Foam Roller Basics and Stretching
A foam roller is a wonderful piece of exercise equipment that can be used in multiple ways, and to address a myriad of aches and pains. In my practice as a physical therapist, and as an individual with ankylosing spondylitis, I use a foam roller almost daily.
A foam roller is a cylindrical tube made of dense foam. They come in different lengths (12 to 36 inches) depending on what you want to use it for. The density also varies. Typically the color signifies the density but this is not always universal. Less dense foam rolls are usually white in color, more dense foam rollers are usually black in color. Just as the different lengths have different uses, the same goes for the density. For instance, if you tend to be more sensitive to touch choose a lighter density foam roller. More dense foam is not going to give, and will provide more pressure to muscles and joints.
Foam rollers can be used for: rolling out tight muscles, trigger point release, stretching, self-joint mobilizations, and even abdominal strengthening. This article will focus on use of the foam roller for stretching.
Foam roll stretching series
For the exercises I address below I would recommend using a foam roller with a length of 36 inches, in most people this allows for the head and entire spine to be supported when laying on it lengthwise. The standard diameter is 6 inches.
- Make sure your entire spine is supported from the back of the head to the tailbone
- If the foam roller feels too hard or uncomfortable, place a small pillow under your head and under your tailbone
- Keep your chin tucked down slightly to prevent neck discomfort
- Tuck your hips under to ensure your low back is flat, and to engage the abdominals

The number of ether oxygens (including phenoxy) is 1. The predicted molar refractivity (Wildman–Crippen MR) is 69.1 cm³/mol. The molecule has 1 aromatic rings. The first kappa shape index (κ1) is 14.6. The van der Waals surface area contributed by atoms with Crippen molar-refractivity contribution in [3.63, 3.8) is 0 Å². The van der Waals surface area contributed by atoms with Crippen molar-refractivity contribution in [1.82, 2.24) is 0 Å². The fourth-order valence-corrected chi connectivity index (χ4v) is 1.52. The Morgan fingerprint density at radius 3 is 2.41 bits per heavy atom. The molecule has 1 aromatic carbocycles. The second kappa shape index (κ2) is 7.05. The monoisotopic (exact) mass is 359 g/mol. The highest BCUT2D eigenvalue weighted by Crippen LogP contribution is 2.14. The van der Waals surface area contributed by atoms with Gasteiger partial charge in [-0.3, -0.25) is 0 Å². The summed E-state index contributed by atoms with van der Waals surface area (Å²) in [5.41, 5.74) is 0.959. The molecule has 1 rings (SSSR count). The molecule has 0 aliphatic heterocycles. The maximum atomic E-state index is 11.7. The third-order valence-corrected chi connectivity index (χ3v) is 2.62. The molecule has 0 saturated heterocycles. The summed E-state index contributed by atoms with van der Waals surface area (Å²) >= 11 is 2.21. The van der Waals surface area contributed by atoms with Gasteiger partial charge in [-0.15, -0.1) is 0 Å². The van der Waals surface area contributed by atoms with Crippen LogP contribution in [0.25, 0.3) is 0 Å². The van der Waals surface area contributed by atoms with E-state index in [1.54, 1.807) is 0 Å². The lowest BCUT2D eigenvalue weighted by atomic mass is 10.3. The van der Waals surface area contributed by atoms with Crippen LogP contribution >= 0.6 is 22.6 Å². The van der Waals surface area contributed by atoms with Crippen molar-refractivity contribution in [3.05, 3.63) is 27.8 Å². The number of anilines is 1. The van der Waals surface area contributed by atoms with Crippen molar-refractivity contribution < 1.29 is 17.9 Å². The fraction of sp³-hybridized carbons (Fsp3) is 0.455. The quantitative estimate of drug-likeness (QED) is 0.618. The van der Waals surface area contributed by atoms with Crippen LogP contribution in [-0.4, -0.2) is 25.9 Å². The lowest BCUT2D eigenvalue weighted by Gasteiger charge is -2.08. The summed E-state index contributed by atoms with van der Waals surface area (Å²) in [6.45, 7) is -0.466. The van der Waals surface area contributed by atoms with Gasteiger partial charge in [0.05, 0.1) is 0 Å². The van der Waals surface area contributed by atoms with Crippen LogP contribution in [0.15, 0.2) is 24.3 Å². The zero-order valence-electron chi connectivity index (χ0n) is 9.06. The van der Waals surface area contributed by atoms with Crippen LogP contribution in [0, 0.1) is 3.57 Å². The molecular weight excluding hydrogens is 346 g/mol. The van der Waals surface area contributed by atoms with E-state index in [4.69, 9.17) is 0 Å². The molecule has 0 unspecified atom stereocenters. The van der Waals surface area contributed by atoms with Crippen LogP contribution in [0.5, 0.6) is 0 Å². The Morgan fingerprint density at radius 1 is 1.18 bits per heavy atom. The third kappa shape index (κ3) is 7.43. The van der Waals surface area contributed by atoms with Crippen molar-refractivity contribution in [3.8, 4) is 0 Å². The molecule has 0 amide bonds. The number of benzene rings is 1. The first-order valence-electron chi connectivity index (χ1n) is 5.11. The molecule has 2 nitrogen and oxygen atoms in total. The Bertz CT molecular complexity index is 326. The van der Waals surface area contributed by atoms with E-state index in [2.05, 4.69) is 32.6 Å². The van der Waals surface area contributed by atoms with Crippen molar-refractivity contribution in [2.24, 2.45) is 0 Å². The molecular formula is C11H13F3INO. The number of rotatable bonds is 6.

- Maintain the knees bent to keep the low back from arching
- Mobilization of the spinal bones especially the thoracic/middle spine
- Chest flexibility
- Shoulder flexibility
- Mid-back strength
- Improved posture
Lay on the foam roller lengthwise and place both your arms out to the sides at shoulder height, palms facing up. Relax your shoulders. Hold about 1 minute.
Modification: If the pull on your chest is too much, or you feel tingling in your hands, lower your arms slightly (60 degrees from your sides versus 90 degrees)
Lay on the foam roller lengthwise and place both your arms out to the sides at shoulder height, palms facing out, and bend your elbows. Relax your shoulders.
Begin in the position of the “t” stretch. Bring the arms up towards the ceiling and “clap” your hands. Bring them apart and relax back to floor.
Begin with the arms at your sides. Reach one arm overhead, leading with your thumb. Try to reach all the way to the floor so that your upper arm is next to your ear. Alternate sides.
With the arms at your sides, bend both elbows to 90 degrees. Gently press the back of your elbows into the floor.
Begin with your arms at your sides, palms facing up. Slide your arms upwards towards your head, as if you were forming a snow angel. Try to maintain contact with the floor.
Modification: If this hurts your shoulders, do not raise the arms as high and bend the elbows as your slide the arms up.
Perform each exercise for 1-2 minutes.
Always remember to never push through pain. Speak with your doctor before starting a new exercise program.
Other than back pain and fatigue, what is the most common symptom that AS patients experience?